Just after my third child was born, as a member of the Guild of Food Writers, I was selected to be a judge at their annual awards, in 2015. A huge pile of cookbooks landed in my living room for the category I’d been selected to judge. I soon became completely immersed and whilst myself and my fellow judges considered books from every food genre and category imaginable, Polish food hadn’t been represented at all. I decided that I wanted to fly the flag for Polish food and I felt I had quite a lot to say on the subject!
At the Guild’s party for the award winners, I met by chance a lady named Heather Holden-Brown, who soon after became my literary agent. She could see the book inside me, bubbling away, desperately needing to be written.
I also went back to Warsaw with some friends that year. Sadly, my father had passed away a few months earlier, so I wanted to visit the memorial to his regiment, the 1st Polish Armoured Division, to lay some flowers. Whilst in Poland during this visit, I was completely taken aback by the contemporary food scene, which had dramatically changed, and it was really this modern food scene that I wanted to capture in my book.
Heather introduced me to Pavilion Books, who loved the idea of a contemporary Polish cookbook and Wild Honey & Rye was born, bringing together some of my treasured Polish heritage recipes, as well as new ideas I had collected on my travels to Poland. The process, from being commissioned to publication, took around two years and was a lot of hard work, but I’m glad I found a dynamic publisher who understood what I was trying to achieve.”
You are now one of the UK’s leading gastronomy bloggers. How did you establish yourself online?
“I’ve had seven years to flex my wings, to immerse myself into the world of food writing, to cook, write and test to a high standard. My online community has always been supportive of all my recipes, but my Polish recipes always seemed to strike a particular chord. In 2014, I was invited to write a piece on Polish food by the Ministry of Foreign Affairs of Poland (Five Reasons to Fall in Love with Polish Food), which I published on the Huffington Post website, and which received a huge amount of social media interaction.
So I’d say that my online presence has grown slowly and steadily and with lots of lucky breaks along the way. The benefits of having a food blog of my own have been that I’ve been able to gain freelance work and whilst I’ve written recipes and produced content for many brands and publications, my blog has always been a space of my own to connect with my community. Social media in all its forms is really just an extension of this concept – I connect with people, mainly on the topic of food and travels.”
What are you trying achieve with your book?
“I would like to be able to introduce Polish food to a new audience, as well as adding my voice to the food memories and experiences of Poles around the world. I’m not trying to reinvent Polish food, and I really respect the old traditions. I’m simply trying to add a modern spin to Polish cuisine, in some cases speeding things up; in other cases, making dishes more achievable for people cooking at home.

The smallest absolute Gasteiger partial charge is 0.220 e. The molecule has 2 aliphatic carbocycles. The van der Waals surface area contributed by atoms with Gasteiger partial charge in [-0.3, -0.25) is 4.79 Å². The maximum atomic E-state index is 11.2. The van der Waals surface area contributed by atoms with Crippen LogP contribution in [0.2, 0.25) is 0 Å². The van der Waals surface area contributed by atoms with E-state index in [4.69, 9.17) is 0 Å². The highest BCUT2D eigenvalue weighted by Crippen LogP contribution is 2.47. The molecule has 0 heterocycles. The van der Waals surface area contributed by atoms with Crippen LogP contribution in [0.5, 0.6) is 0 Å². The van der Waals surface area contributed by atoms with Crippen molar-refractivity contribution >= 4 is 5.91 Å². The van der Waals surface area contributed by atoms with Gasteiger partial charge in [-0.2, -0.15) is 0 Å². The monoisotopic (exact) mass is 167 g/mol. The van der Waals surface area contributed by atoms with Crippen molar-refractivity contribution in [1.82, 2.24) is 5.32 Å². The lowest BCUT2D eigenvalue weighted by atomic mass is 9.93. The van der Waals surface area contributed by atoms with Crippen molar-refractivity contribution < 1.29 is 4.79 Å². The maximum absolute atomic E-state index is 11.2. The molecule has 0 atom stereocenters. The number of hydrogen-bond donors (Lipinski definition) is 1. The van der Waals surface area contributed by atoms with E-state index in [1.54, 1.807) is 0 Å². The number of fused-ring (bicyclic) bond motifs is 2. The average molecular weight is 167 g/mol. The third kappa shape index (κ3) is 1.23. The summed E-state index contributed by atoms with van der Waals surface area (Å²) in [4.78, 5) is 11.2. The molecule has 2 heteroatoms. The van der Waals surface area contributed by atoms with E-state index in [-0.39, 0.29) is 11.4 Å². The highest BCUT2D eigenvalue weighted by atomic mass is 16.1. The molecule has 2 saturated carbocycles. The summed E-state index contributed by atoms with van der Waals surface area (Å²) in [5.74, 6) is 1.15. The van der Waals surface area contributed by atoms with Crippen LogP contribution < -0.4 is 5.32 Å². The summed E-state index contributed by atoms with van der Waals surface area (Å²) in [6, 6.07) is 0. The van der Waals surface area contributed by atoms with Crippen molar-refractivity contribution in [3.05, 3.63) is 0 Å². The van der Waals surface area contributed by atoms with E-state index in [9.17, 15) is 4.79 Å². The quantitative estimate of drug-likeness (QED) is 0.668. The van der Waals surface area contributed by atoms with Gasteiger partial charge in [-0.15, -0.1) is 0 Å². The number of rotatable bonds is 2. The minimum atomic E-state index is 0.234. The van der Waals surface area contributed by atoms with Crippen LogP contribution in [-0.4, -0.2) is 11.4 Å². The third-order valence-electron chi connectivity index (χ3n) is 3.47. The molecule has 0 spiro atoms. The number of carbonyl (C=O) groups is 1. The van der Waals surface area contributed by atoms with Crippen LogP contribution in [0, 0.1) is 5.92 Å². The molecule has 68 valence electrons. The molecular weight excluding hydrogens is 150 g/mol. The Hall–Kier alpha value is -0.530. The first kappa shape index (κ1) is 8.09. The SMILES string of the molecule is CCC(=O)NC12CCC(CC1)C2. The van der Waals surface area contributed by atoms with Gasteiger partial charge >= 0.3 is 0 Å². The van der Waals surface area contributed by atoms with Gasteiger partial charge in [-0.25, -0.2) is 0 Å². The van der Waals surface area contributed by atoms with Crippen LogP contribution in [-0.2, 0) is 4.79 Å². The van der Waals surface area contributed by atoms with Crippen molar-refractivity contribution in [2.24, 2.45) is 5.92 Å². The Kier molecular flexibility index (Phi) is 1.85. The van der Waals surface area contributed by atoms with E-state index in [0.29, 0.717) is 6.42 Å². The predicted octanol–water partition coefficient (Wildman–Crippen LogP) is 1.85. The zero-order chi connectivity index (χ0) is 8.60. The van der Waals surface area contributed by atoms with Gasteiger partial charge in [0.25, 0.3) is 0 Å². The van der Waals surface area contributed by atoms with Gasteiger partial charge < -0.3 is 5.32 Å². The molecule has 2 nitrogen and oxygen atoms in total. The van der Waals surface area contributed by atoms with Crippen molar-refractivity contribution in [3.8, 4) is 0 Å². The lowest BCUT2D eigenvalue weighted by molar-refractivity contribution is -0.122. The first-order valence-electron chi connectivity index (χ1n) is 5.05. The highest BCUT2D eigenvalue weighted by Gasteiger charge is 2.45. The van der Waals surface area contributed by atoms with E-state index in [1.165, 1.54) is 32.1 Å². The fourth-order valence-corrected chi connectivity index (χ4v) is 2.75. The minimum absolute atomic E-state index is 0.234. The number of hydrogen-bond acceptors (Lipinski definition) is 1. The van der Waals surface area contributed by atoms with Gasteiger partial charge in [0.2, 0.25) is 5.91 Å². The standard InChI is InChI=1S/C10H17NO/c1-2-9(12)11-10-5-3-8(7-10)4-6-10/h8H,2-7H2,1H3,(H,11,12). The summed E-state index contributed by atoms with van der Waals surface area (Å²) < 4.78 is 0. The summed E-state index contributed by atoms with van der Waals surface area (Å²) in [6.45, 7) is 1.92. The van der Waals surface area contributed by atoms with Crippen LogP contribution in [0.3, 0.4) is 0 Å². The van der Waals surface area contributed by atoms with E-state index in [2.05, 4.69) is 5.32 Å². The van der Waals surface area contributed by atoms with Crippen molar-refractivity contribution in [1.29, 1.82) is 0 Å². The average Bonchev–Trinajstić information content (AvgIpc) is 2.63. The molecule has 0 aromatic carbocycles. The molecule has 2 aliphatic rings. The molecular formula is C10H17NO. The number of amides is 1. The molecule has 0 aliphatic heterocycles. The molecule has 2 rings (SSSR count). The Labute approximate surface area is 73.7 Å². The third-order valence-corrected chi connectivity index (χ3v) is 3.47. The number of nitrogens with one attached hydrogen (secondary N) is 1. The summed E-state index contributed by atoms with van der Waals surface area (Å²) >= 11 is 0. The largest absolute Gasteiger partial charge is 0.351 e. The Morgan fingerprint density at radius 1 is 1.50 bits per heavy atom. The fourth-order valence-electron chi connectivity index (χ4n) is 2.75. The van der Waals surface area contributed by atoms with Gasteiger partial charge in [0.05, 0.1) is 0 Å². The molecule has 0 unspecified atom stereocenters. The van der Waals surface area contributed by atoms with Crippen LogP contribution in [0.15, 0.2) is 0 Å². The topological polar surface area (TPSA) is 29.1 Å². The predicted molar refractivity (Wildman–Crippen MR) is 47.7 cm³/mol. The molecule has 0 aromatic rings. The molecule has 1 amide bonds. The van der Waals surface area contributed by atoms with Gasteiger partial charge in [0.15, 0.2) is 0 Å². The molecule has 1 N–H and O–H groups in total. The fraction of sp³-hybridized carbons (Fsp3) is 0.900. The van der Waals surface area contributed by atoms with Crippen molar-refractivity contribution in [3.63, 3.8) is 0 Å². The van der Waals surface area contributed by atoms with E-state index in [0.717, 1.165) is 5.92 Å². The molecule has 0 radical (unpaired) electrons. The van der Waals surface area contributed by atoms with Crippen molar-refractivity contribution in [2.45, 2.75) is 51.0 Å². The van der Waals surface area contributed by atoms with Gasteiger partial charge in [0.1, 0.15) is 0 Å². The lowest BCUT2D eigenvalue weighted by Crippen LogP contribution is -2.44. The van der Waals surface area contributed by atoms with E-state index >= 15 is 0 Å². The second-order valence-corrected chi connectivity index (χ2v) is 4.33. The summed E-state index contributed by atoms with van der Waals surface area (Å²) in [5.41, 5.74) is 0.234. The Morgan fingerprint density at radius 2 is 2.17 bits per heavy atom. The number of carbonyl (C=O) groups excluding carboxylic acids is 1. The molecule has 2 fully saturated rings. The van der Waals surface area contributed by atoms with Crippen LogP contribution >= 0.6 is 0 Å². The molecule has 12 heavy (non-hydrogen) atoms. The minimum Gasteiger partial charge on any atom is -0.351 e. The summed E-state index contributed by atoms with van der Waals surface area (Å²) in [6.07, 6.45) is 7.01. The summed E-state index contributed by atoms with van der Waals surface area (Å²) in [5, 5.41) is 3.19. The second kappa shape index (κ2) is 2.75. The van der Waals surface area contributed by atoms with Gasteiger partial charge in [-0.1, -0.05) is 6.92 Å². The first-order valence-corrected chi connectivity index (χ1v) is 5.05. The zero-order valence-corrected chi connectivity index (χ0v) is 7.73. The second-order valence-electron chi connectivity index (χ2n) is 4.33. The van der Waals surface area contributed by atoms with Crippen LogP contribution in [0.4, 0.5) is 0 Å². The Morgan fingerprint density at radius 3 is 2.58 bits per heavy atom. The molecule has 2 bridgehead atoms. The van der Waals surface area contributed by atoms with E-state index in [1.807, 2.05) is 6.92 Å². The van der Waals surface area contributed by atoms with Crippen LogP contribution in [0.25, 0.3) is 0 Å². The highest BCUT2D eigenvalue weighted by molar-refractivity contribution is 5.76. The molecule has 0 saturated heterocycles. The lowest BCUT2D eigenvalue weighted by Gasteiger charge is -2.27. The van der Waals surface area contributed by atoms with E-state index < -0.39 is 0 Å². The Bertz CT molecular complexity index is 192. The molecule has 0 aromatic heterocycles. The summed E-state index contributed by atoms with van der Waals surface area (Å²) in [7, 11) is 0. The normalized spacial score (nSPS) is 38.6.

I hope I’ll be able to change people’s perceptions of Polish food, while emphasizing that the cuisine of the country is based on simple, high quality and seasonal ingredients. All the ingredients in my recipes can be found in supermarkets or Polish delicatessens in the UK. In some cases I’ve provided alternatives to Polish ingredients in my recipes to simplify things, but the emphasis throughout is on accessible recipes that everyone can enjoy. I also want to encourage people to experiment and innovate with my recipes – nothing is fixed.
For people who feel they are beginners I can recommend, as starting points, beetroot soup; crêpes with sweet cream cheese; and plum and poppy seed tray bake (see the recipe elsewhere in the newspaper).
How has has the food landscape changed in Poland in recent years?
“It’s changed in so many ways, including the locations where food is served, the infrastructure and how food is prepared. Many new markets are springing up, including a fantastic organic market in Warsaw, and old locations such as factories have been transformed into food halls. There are some outstanding Polish chefs (and two Michelin-starred restaurants) who are respectful of Polish traditional ingredients. Many people do not realise that Polish cuisine includes influences from many different countries, including Italy. And today Poland’s best chefs explore other countries and bring ideas back with them.
I’ve maintained the Polish tradition of pickling and fermenting in my book, and have vivid memories of visiting a family member in Poland in the 1980s, whose basement was full of pickled food ‘in case there was another war.’”
What are your plans for the future?
“I have lots of other recipes and I can’t wait to share these with everyone. I’m also planning to travel in Poland and have several exciting projects planned there, as well as hoping that my book will be translated into Polish (and other languages). I will also be carrying out several book signings and cookery demonstrations in the UK. And, of course, I can’t wait to find out what people make of my book!”
FIND OUT MORE
Wild Honey & Rye: Modern Polish Recipes was published on 7 September by Pavilion Books, and is available online and at all good bookshops.
For more details, and to download
a free eBook PDF version of the book, visit: www.polesintheuk.net.